In awesome news, the Federal Trade Commission has hired Ashkan Soltani — the tech expert who helped Bart Gellman on many of his most important Snowden scoops — as its new Chief Technology Officer.
The news has elicited wails from NSA’s mail mouthpieces, Stewart Baker and Michael Hayden.
“I’m not trying to demonize this fella, but he’s been working through criminally exposed documents and making decisions about making those documents public,” said Michael Hayden, a former NSA director who also served as CIA director from 2006 to 2009. In a telephone interview with FedScoop, Hayden said he wasn’t surprised by the lack of concern about Soltani’s participation in the Post’s Snowden stories. “I have no good answer for that.”
Stewart Baker, a former NSA general counsel, said, while he’s not familiar with the role Soltani would play at the FTC, there are still problems with his appointment. “I don’t think anyone who justified or exploited Snowden’s breach of confidentiality obligations should be trusted to serve in government,” Baker said.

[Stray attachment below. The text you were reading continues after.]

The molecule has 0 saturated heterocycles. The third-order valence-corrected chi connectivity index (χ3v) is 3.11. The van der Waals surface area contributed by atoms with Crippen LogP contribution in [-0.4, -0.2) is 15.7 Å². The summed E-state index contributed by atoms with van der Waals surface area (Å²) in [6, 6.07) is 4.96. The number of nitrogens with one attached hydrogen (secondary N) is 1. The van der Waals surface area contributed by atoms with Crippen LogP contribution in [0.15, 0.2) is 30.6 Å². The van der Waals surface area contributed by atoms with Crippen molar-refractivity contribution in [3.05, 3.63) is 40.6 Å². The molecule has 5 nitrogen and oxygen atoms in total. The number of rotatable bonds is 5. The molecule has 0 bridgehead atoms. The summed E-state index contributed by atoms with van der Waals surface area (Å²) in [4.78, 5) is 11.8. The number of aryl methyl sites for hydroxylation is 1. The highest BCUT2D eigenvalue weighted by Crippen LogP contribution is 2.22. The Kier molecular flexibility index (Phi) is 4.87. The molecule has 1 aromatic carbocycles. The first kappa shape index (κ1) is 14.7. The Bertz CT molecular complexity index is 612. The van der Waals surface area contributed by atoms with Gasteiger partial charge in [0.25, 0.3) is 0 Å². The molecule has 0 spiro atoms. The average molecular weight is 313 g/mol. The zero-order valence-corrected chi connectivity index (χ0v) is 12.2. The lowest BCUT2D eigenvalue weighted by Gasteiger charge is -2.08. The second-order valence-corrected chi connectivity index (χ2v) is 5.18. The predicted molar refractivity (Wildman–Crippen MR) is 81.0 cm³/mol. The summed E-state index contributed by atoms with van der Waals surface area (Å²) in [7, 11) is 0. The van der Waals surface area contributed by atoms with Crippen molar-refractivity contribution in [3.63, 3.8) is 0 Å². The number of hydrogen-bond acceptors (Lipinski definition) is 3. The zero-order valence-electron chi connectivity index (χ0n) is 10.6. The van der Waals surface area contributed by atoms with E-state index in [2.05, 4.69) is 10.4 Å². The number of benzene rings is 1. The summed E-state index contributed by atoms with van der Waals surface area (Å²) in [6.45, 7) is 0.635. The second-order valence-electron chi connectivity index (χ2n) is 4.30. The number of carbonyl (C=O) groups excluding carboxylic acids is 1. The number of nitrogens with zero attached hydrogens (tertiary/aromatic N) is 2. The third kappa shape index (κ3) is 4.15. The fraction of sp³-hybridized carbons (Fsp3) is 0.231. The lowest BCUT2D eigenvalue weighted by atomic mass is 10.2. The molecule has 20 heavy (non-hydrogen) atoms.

I find Hayden’s wails especially disgusting, given the way — it is now clear — the government spent so much effort covering up how he extended the illegal wiretap program in March 2004. I mean, I’m not trying to demonize the fella, but he’s a criminal, and yet he’s complaining about the press reporting on abuses?
That said, I’m curious whether this isn’t the real reason there seems to be organized pushback against Soltani’s hire.
Soltani is scheduled to give a presentation Nov. 19 at the Strata+Hadoop World conference in Barcelona, Spain, on “how commercial tracking enables government surveillance.” According to the conference website, Soltani’s presentation will explore how “the dropping costs of bulk surveillance is aiding government eavesdropping, with a primary driver being how the NSA leverages data collected by commercial providers to collect information about innocent users worldwide.”
At FTC, Soltani will be in a role where he can directly influence the kind of regulatory pressure placed on data collectors to protect user privacy. He understands — probably far more than we know from the WaPo stories — how NSA is capitalizing on already collected data. Which means he may be able to influence how much remains available to the spooks.
So maybe all this wailing is an effort to sustain the big commercial data’s unwitting support for big spooky data?